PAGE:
Aspiring filmmakers take note: One of the best places in America to study filmmaking is the University of Wisconsin-Milwaukee’s Peck School of the Arts. That’s the takeaway from a survey of industry insiders published by The Hollywood Reporter.
The Peck School of the Arts film program was ranked No. 24 in the magazine’s 2018 ranking of “Top 25 American Film Schools.” The magazine says that it “ranked the best of the best based on not just how much tech they have but also the quality of their faculty and facilities, their reputations in the industry and the achievements of their graduates.”
The Reporter’s write-up gives a nod to film program alumni Eric Haywood and Caroline Kastelic, of “Empire” and “Robot Chicken,” respectively. Two new additions to the Peck School’s Department of Film, Video, Animation & New Genres this year will further elevate the program’s rising profile: a satellite location in the No Studios creative hub opening in downtown Milwaukee this fall and a bachelor of arts degree in animation.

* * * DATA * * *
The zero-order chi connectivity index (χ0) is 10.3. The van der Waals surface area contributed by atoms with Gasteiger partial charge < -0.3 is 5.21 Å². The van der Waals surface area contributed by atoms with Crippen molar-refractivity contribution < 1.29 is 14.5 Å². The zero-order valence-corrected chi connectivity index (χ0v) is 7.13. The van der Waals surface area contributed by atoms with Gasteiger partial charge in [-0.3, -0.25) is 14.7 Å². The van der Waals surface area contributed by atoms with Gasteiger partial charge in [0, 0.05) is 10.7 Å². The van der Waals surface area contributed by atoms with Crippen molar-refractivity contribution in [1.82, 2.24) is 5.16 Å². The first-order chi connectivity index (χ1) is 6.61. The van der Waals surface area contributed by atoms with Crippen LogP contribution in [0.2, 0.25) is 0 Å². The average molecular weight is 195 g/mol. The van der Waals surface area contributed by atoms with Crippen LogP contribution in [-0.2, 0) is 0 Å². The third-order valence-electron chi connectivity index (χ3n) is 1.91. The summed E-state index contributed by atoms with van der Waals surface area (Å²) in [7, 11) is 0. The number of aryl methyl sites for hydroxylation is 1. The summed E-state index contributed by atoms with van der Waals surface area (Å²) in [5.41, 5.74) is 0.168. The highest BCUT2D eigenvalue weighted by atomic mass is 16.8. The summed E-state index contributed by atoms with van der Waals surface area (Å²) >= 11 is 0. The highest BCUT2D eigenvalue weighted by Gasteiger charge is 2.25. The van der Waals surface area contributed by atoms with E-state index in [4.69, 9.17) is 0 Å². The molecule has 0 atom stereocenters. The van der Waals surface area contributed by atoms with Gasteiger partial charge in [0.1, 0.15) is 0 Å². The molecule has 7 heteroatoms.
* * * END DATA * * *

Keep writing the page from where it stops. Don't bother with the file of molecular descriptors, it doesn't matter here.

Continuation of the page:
“Students in our pre-professional practice courses will be working and creating at No Studios alongside top local and national creative talent,” said Peck School of the Arts Dean Scott Emmons.
The department’s documentary filmmaking program, doc|UWM, will relocate to No Studios in October. Other tenants will include Milwaukee Film, the Milwaukee Filmmakers Alliance and an office for No Studios CEO John Ridley, an Oscar-winning writer, director and producer based in Los Angeles but originally from Milwaukee.
Back on campus, faculty and alumni of the Film, Video, Animation & New Genres department helped lay the groundwork for a degree-level animation concentration within the program. Fall 2018 marks the first time students can specialize in animation within the Peck School and earn a degree in the discipline.
“The new bachelor of arts degree in animation really formalizes something the school has been doing well and is known for,” Emmons said. “We’re excited to see how the program will grow and take shape just in the next two to three semesters.”
Faculty and alumni animation credits include “The Simpsons,” “The Nightmare Before Christmas,” “Robot Chicken” and “Anomalisa.”